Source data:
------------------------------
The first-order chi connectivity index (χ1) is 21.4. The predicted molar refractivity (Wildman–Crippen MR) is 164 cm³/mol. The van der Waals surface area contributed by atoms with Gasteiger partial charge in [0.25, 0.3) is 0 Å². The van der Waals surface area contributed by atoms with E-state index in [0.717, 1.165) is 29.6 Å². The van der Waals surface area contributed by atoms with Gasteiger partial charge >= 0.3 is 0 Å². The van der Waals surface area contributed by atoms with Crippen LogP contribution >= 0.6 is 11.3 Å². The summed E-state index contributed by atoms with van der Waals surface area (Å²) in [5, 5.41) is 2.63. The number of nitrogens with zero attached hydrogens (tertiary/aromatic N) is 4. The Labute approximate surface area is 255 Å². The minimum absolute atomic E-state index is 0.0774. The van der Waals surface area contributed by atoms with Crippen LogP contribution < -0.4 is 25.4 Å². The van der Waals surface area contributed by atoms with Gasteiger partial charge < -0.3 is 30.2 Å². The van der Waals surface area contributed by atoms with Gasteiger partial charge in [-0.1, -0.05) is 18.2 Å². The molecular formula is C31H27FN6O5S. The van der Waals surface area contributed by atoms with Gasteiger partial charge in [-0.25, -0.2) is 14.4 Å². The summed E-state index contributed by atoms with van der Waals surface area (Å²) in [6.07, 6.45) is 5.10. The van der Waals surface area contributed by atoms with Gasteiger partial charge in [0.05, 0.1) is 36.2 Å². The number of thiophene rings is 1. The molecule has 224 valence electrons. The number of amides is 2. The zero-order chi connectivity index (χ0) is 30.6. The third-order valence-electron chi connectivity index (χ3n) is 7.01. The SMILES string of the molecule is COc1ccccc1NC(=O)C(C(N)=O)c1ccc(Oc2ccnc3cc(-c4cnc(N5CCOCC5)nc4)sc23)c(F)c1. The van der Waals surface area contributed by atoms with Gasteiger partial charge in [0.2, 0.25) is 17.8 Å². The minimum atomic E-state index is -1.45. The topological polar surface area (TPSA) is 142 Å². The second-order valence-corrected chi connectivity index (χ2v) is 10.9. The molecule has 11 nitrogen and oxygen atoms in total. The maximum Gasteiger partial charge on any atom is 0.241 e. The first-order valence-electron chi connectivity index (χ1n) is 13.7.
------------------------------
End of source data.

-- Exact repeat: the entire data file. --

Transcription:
The first-order chi connectivity index (χ1) is 21.4. The predicted molar refractivity (Wildman–Crippen MR) is 164 cm³/mol. The van der Waals surface area contributed by atoms with Gasteiger partial charge in [0.25, 0.3) is 0 Å². The van der Waals surface area contributed by atoms with E-state index in [0.717, 1.165) is 29.6 Å². The van der Waals surface area contributed by atoms with Gasteiger partial charge >= 0.3 is 0 Å². The van der Waals surface area contributed by atoms with Crippen LogP contribution >= 0.6 is 11.3 Å². The summed E-state index contributed by atoms with van der Waals surface area (Å²) in [5, 5.41) is 2.63. The number of nitrogens with zero attached hydrogens (tertiary/aromatic N) is 4. The Labute approximate surface area is 255 Å². The minimum absolute atomic E-state index is 0.0774. The van der Waals surface area contributed by atoms with Crippen LogP contribution < -0.4 is 25.4 Å². The van der Waals surface area contributed by atoms with Gasteiger partial charge < -0.3 is 30.2 Å². The van der Waals surface area contributed by atoms with Gasteiger partial charge in [-0.1, -0.05) is 18.2 Å². The molecular formula is C31H27FN6O5S. The van der Waals surface area contributed by atoms with Gasteiger partial charge in [-0.25, -0.2) is 14.4 Å². The summed E-state index contributed by atoms with van der Waals surface area (Å²) in [6.07, 6.45) is 5.10. The van der Waals surface area contributed by atoms with Gasteiger partial charge in [0.05, 0.1) is 36.2 Å². The number of thiophene rings is 1. The molecule has 224 valence electrons. The number of amides is 2. The zero-order chi connectivity index (χ0) is 30.6. The third-order valence-electron chi connectivity index (χ3n) is 7.01. The SMILES string of the molecule is COc1ccccc1NC(=O)C(C(N)=O)c1ccc(Oc2ccnc3cc(-c4cnc(N5CCOCC5)nc4)sc23)c(F)c1. The van der Waals surface area contributed by atoms with Gasteiger partial charge in [0.2, 0.25) is 17.8 Å². The minimum atomic E-state index is -1.45. The topological polar surface area (TPSA) is 142 Å². The second-order valence-corrected chi connectivity index (χ2v) is 10.9. The molecule has 11 nitrogen and oxygen atoms in total. The maximum Gasteiger partial charge on any atom is 0.241 e. The first-order valence-electron chi connectivity index (χ1n) is 13.7.